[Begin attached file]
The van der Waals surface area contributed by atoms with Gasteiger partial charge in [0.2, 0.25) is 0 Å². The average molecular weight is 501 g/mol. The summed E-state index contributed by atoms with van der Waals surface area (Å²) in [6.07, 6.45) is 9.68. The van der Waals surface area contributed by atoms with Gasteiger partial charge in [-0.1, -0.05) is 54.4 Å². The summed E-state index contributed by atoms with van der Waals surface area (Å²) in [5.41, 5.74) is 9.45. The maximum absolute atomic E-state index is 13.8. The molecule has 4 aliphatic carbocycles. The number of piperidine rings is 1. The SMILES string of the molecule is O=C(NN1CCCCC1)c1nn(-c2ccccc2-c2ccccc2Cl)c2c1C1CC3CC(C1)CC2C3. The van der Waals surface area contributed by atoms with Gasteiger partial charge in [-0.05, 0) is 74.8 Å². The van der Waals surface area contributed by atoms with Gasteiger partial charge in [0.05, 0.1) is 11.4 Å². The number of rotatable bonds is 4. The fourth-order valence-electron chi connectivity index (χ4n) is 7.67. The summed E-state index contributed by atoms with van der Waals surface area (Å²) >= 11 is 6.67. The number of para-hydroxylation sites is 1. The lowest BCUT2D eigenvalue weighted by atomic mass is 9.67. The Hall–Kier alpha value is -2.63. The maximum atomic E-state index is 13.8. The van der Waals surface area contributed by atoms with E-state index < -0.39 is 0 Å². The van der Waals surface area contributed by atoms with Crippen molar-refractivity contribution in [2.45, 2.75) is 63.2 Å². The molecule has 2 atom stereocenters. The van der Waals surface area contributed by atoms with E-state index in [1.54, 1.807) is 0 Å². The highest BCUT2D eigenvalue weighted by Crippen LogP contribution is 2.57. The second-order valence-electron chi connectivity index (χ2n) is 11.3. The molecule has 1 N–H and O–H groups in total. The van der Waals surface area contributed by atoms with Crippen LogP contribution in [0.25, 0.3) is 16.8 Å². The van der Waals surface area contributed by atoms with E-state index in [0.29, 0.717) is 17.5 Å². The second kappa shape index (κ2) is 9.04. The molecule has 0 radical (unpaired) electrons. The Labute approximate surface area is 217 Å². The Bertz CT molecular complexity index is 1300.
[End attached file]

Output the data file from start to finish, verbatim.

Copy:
The van der Waals surface area contributed by atoms with Gasteiger partial charge in [0.2, 0.25) is 0 Å². The average molecular weight is 501 g/mol. The summed E-state index contributed by atoms with van der Waals surface area (Å²) in [6.07, 6.45) is 9.68. The van der Waals surface area contributed by atoms with Gasteiger partial charge in [-0.1, -0.05) is 54.4 Å². The summed E-state index contributed by atoms with van der Waals surface area (Å²) in [5.41, 5.74) is 9.45. The maximum absolute atomic E-state index is 13.8. The molecule has 4 aliphatic carbocycles. The number of piperidine rings is 1. The SMILES string of the molecule is O=C(NN1CCCCC1)c1nn(-c2ccccc2-c2ccccc2Cl)c2c1C1CC3CC(C1)CC2C3. The van der Waals surface area contributed by atoms with Gasteiger partial charge in [-0.05, 0) is 74.8 Å². The van der Waals surface area contributed by atoms with Gasteiger partial charge in [0.05, 0.1) is 11.4 Å². The number of rotatable bonds is 4. The fourth-order valence-electron chi connectivity index (χ4n) is 7.67. The summed E-state index contributed by atoms with van der Waals surface area (Å²) >= 11 is 6.67. The number of para-hydroxylation sites is 1. The lowest BCUT2D eigenvalue weighted by atomic mass is 9.67. The Hall–Kier alpha value is -2.63. The maximum atomic E-state index is 13.8. The van der Waals surface area contributed by atoms with E-state index < -0.39 is 0 Å². The van der Waals surface area contributed by atoms with Crippen molar-refractivity contribution in [2.45, 2.75) is 63.2 Å². The molecule has 2 atom stereocenters. The van der Waals surface area contributed by atoms with E-state index in [1.54, 1.807) is 0 Å². The highest BCUT2D eigenvalue weighted by Crippen LogP contribution is 2.57. The second-order valence-electron chi connectivity index (χ2n) is 11.3. The molecule has 1 N–H and O–H groups in total. The van der Waals surface area contributed by atoms with Crippen LogP contribution in [0.25, 0.3) is 16.8 Å². The van der Waals surface area contributed by atoms with E-state index in [0.29, 0.717) is 17.5 Å². The second kappa shape index (κ2) is 9.04. The molecule has 0 radical (unpaired) electrons. The Labute approximate surface area is 217 Å². The Bertz CT molecular complexity index is 1300.